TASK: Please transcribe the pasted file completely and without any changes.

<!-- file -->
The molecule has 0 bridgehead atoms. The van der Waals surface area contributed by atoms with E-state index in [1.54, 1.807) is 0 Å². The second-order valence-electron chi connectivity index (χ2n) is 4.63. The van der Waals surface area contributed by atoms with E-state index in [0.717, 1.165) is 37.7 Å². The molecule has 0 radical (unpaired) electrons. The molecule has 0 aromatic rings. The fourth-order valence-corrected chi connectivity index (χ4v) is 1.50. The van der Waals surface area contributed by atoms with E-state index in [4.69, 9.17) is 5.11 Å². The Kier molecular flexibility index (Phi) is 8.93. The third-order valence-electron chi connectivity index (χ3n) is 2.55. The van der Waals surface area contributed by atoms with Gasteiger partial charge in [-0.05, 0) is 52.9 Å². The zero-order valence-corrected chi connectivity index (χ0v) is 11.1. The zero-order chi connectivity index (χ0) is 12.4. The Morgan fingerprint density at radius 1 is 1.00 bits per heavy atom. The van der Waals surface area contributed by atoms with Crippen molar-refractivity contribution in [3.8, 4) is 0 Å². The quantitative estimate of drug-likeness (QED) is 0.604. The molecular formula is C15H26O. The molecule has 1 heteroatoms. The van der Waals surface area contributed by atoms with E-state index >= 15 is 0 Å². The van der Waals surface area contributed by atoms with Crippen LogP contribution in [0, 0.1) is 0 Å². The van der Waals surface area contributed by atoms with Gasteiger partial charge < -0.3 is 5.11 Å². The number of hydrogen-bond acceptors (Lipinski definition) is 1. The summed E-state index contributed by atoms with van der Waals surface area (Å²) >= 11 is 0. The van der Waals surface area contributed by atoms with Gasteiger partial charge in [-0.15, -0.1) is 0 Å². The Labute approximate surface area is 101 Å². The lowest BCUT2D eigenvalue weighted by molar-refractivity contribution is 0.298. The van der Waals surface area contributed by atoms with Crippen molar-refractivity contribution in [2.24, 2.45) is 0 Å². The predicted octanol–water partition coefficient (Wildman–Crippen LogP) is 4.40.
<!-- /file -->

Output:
The molecule has 0 bridgehead atoms. The van der Waals surface area contributed by atoms with E-state index in [1.54, 1.807) is 0 Å². The second-order valence-electron chi connectivity index (χ2n) is 4.63. The van der Waals surface area contributed by atoms with E-state index in [0.717, 1.165) is 37.7 Å². The molecule has 0 radical (unpaired) electrons. The molecule has 0 aromatic rings. The fourth-order valence-corrected chi connectivity index (χ4v) is 1.50. The van der Waals surface area contributed by atoms with E-state index in [4.69, 9.17) is 5.11 Å². The Kier molecular flexibility index (Phi) is 8.93. The third-order valence-electron chi connectivity index (χ3n) is 2.55. The van der Waals surface area contributed by atoms with Gasteiger partial charge in [-0.05, 0) is 52.9 Å². The zero-order valence-corrected chi connectivity index (χ0v) is 11.1. The zero-order chi connectivity index (χ0) is 12.4. The Morgan fingerprint density at radius 1 is 1.00 bits per heavy atom. The van der Waals surface area contributed by atoms with Crippen molar-refractivity contribution in [3.8, 4) is 0 Å². The quantitative estimate of drug-likeness (QED) is 0.604. The molecular formula is C15H26O. The molecule has 1 heteroatoms. The van der Waals surface area contributed by atoms with E-state index >= 15 is 0 Å². The van der Waals surface area contributed by atoms with Crippen LogP contribution in [0, 0.1) is 0 Å². The van der Waals surface area contributed by atoms with Gasteiger partial charge < -0.3 is 5.11 Å². The number of hydrogen-bond acceptors (Lipinski definition) is 1. The summed E-state index contributed by atoms with van der Waals surface area (Å²) >= 11 is 0. The van der Waals surface area contributed by atoms with Gasteiger partial charge in [-0.15, -0.1) is 0 Å². The Labute approximate surface area is 101 Å². The lowest BCUT2D eigenvalue weighted by molar-refractivity contribution is 0.298. The van der Waals surface area contributed by atoms with Crippen molar-refractivity contribution in [2.24, 2.45) is 0 Å². The predicted octanol–water partition coefficient (Wildman–Crippen LogP) is 4.40.